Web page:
Here are three tools to help:

1. Slow Down the Knee-Jerk Reaction

Going back to the conversation that began to escalate negatively. As it did, we made assumptions about the other person and were ready to act on them in response. If our assumptions are accurate for the individual or situation, our behaviors will be effective; if our assumptions are inaccurate, our behaviors will be less effective.

This quick response can be called a “knee-jerk” reaction. It’s not expected that you stop seeing difference, filtering or making assumptions. You cannot. What you can do is slow down your action until you have had enough time to check your assumptions and to consider other external attributes to the situation. You’ve heard of counting to ten before responding when you are angry. Think of it as 10 seconds for reflection and awareness that will allow you to respond more effectively more often.

2. Recognize that Culture Influences Communication Style, Including Your Own

A direct and detached style of communication is the communication style most highly normed across dominant US culture. That approach focuses on the facts, delivered with very little expression of emotion, like Spock on Star Track or Sheldon on Big Bang Theory. Other styles may be indirect and attached, a style which values relationship, discussion and feelings.

No style is right or wrong. It’s just different. And no group is monolithic, although research has normed the influence of culture on communication style to as high as 55 to 88%. For example, direct and detached communication style is the norm (55-88%) for Western-European-American culture. Direct and attached tends to be the cultural norm for African-Americans while Latino cultures tend to communicate in an indirect and attached style.

The ability to separate style from content is one way to glean meaning and understanding from the situation. One appropriate prior step is to mentally remove the face of the person speaking and listen for the style. Are you reacting to the way someone has communicated something, or are you unconsciously reacting to the face on the other end?

Dixon says “it is in that second that we either react out of the paradigm of unconscious bias or we learn to respond to the style needs of the other without a negative reaction.” “While detached communicators may need data with little emotion, attached communicators require more passion along with any relevant data,” Dixon adds.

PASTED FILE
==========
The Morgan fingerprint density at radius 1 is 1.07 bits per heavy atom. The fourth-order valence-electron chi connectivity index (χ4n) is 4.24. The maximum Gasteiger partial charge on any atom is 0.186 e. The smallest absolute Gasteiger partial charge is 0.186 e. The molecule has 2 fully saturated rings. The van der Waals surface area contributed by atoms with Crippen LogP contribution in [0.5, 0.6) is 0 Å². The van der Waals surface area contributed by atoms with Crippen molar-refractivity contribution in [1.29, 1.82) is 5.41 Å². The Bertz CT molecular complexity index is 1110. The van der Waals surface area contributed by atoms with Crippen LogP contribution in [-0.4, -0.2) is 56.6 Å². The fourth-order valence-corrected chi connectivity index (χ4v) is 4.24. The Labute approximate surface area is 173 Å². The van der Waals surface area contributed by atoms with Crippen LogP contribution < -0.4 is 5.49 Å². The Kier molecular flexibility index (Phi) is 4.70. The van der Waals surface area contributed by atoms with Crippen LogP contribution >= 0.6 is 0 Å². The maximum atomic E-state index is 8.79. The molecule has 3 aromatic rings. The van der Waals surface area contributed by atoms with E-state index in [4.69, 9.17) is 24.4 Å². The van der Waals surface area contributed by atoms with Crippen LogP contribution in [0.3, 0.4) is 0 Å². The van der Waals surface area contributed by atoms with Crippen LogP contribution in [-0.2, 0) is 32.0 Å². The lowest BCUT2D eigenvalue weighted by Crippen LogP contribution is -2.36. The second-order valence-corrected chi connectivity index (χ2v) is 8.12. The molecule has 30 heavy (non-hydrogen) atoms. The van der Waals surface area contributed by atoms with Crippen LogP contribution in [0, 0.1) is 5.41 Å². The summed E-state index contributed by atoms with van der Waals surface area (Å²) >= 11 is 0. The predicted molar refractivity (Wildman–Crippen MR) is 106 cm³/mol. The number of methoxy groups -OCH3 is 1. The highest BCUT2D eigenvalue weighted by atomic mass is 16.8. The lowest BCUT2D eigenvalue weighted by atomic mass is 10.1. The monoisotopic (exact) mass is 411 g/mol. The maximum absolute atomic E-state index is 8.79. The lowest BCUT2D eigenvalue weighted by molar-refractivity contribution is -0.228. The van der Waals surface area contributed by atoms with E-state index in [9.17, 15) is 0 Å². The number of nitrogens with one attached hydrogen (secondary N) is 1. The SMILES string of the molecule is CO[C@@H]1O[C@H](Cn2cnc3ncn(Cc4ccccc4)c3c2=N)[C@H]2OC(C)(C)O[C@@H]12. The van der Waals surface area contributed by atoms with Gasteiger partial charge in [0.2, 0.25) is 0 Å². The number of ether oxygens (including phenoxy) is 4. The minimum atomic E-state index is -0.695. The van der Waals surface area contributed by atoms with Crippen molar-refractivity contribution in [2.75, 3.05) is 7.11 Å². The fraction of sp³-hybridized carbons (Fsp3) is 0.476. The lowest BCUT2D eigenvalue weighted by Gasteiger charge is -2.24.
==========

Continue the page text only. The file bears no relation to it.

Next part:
3. Check Your Assumptions Regularly

Becoming culturally competent is a process, not a finite destination. We may have many “a ha” moments along the way. As with any special skill or talent, however, it takes continuing education, ongoing practice and performance to master.

The more we recognize our own communication style as distinct from others, the more we are self-conscious of our assumptions and can slow down our “knee jerk” reaction to our assumptions, the more often we can be effective in our interactions with others.


* Geert Hofstede, Culture’s Consequences: Comparing Values, Behaviors, Institutions, and Organizations Across Nations. Second Edition, Thousand Oaks CA: Sage Publications, 2001

Adapted and reprinted with permission from the Executive Diversity Services blog

About the Author

Deanna Shoss is a marketer, writer, interculturalist in Chicago. As CEO of Intercultural Talk she provides digital, intercultural and real life marketing. Previously Deanna enjoyed 11 years in City Government, being past President of the League of Chicago Theatres and leading Public Relations for McDonald’s Owner/Operators of Eastern New England. Hire Deanna at